Post by vilechylde on Nov 19, 2009 17:58:45 GMT -5
I loved the Neverending Story. That was one of the best books I have ever read (and the movies were okay too).
I got a suggestion from a friend of mine which really made my horror novel scary even for me. All the times where you watch the world from the surreal point of view of the psychopath, it's all in present tense.
I know this makes people uneasy, but that's the point. I want to draw them into the head of this whimsical nutcase. Is that an alright thing to break the rules for a purpose or would that still turn off the literary world?
Post by courageforever on Nov 19, 2009 21:23:20 GMT -5
You won't get a complaint from me, since "A Star Curiously Singing" is both in present tense and addresses the reader directly. It is usually not recommended, though. I kid Jeff that I'm now the author he has to apologize for when he does writers workshops. (:
I kid Jeff that I'm now the author he has to apologize for when he does writers workshops. (:
Yes, I'm sure I'll get comments. But the facts are that everyone should learn to master the fundamentals in the traditional way. When you do that, you'll know when and how to break the rules and still make the thing work.
Hero, Second Class is another one that does a lot "wrong" but completely works.
Post by dragonlots on Nov 25, 2009 11:00:41 GMT -5
I'm another writer who knows the rules and breaks them. Makes for a better story with twists and turns no one is expecting. I'd say how in my MS but it's in the premise contest. Let's just say I used first and third person, magazine articles, diary, journal and computer entries and have multiple characters telling the story. Not the normal way someone would write.
Post by vilechylde on Nov 26, 2009 10:31:08 GMT -5
It's a horror novel... I WANT people to be uneasy and on edge. The book also uses the advantage of the "dark but cute" where normal horror items are kind of adorable (such as the Christmas hat Chuthulu plushie that I once saw at a gaming store...). It's twisted but cute in some areas, and then the fangs lash out.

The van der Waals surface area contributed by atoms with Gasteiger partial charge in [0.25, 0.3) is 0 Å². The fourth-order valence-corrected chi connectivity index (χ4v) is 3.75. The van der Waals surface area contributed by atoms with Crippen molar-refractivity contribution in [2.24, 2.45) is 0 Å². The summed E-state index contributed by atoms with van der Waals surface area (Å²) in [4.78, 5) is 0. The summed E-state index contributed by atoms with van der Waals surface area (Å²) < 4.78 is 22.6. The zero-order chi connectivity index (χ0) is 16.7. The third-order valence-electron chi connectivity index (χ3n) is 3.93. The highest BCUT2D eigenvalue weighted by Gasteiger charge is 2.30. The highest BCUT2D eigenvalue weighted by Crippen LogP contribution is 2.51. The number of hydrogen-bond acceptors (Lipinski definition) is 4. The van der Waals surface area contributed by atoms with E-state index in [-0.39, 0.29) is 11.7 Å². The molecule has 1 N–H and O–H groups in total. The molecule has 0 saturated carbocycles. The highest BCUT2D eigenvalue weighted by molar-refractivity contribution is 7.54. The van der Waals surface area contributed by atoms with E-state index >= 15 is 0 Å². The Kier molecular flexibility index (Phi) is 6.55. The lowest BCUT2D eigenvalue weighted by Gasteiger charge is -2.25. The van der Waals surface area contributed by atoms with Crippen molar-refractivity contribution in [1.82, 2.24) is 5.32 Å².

I've been busy rewriting it for a more Christian audience because I read some of the tips on this page. Because I thought I was "bearing false witness" against the world, and half the book was at Riker's Island prison, I had swearing. I'm realizing now, unless the entire point is to show that cussing is a bad thing, that a writer of true skill can tapdance the dialog and let the imagination roll.
There are a couple other of his tip rules for Christian fiction of Jeffs that I am tapdancing because they aren't done in the average "kumbaya, let's hold hands and praise the Lord" type of way. Part of me almost wants to mock the stereotypical Religious fiction. If you look at Christianity through the point of view of the world... we are very weird. We touch people and they heal? We believe in talking donkeys and invisible friends? When you put the power of faith (be it belief and acceptance of Satan or Christ) in absolute terms... things that shouldn't happen in the natural world happen. That... can be very very scary.
I'm with you Vilechylde. Even in the Bible, the bad guys are REALLY bad. They do bad stuff, and they come to gruesome ends. Look at Jesabel. She was tring to seduce a young conquerer, and he threw her from a tower and trappled her with horses, for dogs to eat. Christianity comes with angels and demons. You can play those cards into an insane and gripping novel. But the unsaved won't read it because of the angels, and the saved won't read ot because of the demons. Even in the movie "Angels and Demons", there wasn't a single angel or demon anywhere in the story. I'm with you---real Bible is a scary place without Christ. But that's where we come in, with His goodness to pull the reader back from the abyss.